good luck
Monic
Title: Re: My call-up papers have arrived
Post by: auntieCtheM on March 06, 2018, 12:24:41 AM
That is useful to know.  thanks Monic.
Title: Re: My call-up papers have arrived
Post by: auntieCtheM on March 11, 2018, 07:10:22 PM
I have been reading contradictory advice about getting a letter from the GP.  Some say there is no need to because they will get the information when they want it.  I read elsewhere that now you have to get a letter yourself, (and pay for it if they ask), because the rules have changed and they do not now contact the GP.

What do you think I should do?
Title: Re: My call-up papers have arrived
Post by: Monic1511 on March 11, 2018, 07:59:00 PM
Hi Auntie

If the DWP think they need additional information they will write to the GP, the facts are that they rarely do this.  If you are refused an award or get an award that is lower than you think it should be THEN you approach the GP for a letter.
I have seen several letters from GP's that totally miss the point of PIP "X is not well enough to work" EH? PIP is not an work related benefit.  Other statements - DWP asks Does the claimant have care needs - GP response "No nursing teams do not provide care in patients home"  Arrrrgh!   A doctors view of care needs is completely different from the DWP's definition of care.

So I wouldn't bother with a GP letter but do let the GP know that your being reassessed for PIP and that he may be contacted.
Monic
Title: Re: My call-up papers have arrived
Post by: ally on March 11, 2018, 08:02:44 PM
I didn't send any letters from anyone with my pip form.  Previously, I had asked the consultants, and, hospitals to send all their correspondence to me. As well as my GP.  Therefore, I had a lot of information and details of my health issues , which I scanned, printed off, and included it in my pip application.   My GP practice has the costs of letters, hospital notes etc on the wall of their surgery.  It was £25 alone for a letter.  Therefore, I  saved quite a bit by  doing the above. I did ask for a print off of my meds.  This was free, and, it included why the meds were prescribed.  For example I take amitryptyline for peripheral neuropathy, and nerve pain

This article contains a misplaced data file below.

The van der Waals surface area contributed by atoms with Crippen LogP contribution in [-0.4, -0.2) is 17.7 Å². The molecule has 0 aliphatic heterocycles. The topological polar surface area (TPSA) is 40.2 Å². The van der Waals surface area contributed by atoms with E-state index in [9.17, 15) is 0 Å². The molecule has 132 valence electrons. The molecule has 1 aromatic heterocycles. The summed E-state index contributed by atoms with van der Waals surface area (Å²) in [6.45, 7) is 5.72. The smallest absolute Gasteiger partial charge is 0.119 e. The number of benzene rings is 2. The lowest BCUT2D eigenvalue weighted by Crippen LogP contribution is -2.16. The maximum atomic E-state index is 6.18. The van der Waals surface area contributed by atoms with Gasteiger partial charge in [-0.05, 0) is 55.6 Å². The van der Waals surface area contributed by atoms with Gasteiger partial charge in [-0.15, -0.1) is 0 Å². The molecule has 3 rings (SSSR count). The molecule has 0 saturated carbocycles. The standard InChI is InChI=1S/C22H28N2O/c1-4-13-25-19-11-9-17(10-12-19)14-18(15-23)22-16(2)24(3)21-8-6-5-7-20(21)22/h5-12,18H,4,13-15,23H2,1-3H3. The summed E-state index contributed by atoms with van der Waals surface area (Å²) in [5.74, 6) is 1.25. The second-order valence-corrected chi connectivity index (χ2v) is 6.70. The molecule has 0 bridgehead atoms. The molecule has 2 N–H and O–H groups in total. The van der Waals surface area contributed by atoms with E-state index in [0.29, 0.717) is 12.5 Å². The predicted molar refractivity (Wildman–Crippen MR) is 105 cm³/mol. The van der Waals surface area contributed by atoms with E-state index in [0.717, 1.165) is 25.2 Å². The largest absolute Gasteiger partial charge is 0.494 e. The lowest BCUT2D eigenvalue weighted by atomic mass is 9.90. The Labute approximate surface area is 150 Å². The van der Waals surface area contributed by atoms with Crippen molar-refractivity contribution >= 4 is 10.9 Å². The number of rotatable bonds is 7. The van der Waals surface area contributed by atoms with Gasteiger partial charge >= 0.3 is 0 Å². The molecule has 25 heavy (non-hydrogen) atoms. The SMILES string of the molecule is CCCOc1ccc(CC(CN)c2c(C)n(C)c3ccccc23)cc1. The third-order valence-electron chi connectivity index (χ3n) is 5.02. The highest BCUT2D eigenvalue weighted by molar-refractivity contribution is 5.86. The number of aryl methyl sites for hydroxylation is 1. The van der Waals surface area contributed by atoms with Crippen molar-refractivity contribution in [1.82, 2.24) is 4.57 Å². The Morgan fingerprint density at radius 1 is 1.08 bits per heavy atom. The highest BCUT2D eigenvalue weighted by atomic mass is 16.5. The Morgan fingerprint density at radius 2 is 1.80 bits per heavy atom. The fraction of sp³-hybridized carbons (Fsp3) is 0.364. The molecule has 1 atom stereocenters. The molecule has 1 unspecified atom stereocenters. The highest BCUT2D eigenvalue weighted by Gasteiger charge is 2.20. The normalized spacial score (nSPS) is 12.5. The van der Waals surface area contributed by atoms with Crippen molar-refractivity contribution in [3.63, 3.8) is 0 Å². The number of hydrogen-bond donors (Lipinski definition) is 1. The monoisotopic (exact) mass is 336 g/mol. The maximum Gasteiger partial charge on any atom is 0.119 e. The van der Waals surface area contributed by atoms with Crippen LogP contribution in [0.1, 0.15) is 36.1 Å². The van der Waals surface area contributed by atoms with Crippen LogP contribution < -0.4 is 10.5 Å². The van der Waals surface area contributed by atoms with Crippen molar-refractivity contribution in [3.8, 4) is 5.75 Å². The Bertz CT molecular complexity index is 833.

From what I can gather,  the dwp did not contact my GP.  Nor did it contact anyone at the pain clinic that I put down as a contact reference.  Therefore, it's entirely up to you whether to ask the GP for a letter or not.  I didn't bother, and, was happy with what I was awarded. However,  maybe I'm one of the luckier ones.  Good luck
 
Title: Re: My call-up papers have arrived
Post by: Sunny Clouds on March 11, 2018, 08:05:20 PM
In relation to my claim, I did both.  My GP printed something off his computer and typed a brief phrase into it, and then they phoned him.  Personally, I think they phoned him because my application was so long that they couldn't be bothered to read it, which explains some of their decisions to award points for nonsensical reasons.  (I'm not talking about the points they didn't award.)

Incidentally - I learnt a valuable lesson from this.  I normally don't see my GP about anything I don't think he can fix, which means that if I have new symptoms from a condition I already have but for which there's no nice fix, I don't go and see him.  The result?  There's lots he doesn't know.  And it never occurred to me that the DWP would discount anything that he didn't know about but that I had seen specialists about.  In particular, I didn't get all my referrals from him - optometrists, dentists, audiologists etc. can refer directly, and it's also possible to self-refer to many services.

So whether you get a note from your GP or just wait to see whether the DWP contacts him, please don't do what I did and not make sure the GP was fully briefed.
Title: Re: My call-up papers have arrived
Post by: ally on March 11, 2018, 09:53:17 PM
There was no point in asking for a letter from my GP, or, tell them in advance I was going to claim pip. I don't know any of my GPS, and vice versa.  All the original GPS left the practice over the last couple of years.  Those who joined the practice don't  stay longer than a few months.  You can't get any appointments with our practice.  We now rely on the walk in centre.  Recently, I've gone there for shingles, and, an Infection in my wound site after my spinal intervention I had over Christmas.  Had I not received the anti viral meds I needed for the shingles, or, the antibiotics for the infection, I could've been pretty Ill.  Luckily, no one rang them for further information.
Title: Re: My call-up papers have arrived
Post by: Fiz on March 12, 2018, 03:49:29 PM
That's so sad  :-(
Title: Re: My call-up papers have arrived
Post by: auntieCtheM on March 17, 2018, 10:18:33 PM
I've been to see a welfare woman and went through my paperwork that I have so far.  She thinks it would be useful if I got a note from the GP as my letters from hospitals etc are rather old.

I have also got an extension til the end  of the month.  Now all I have to do is complete the forms themselves.
Title: Re: My call-up papers have arrived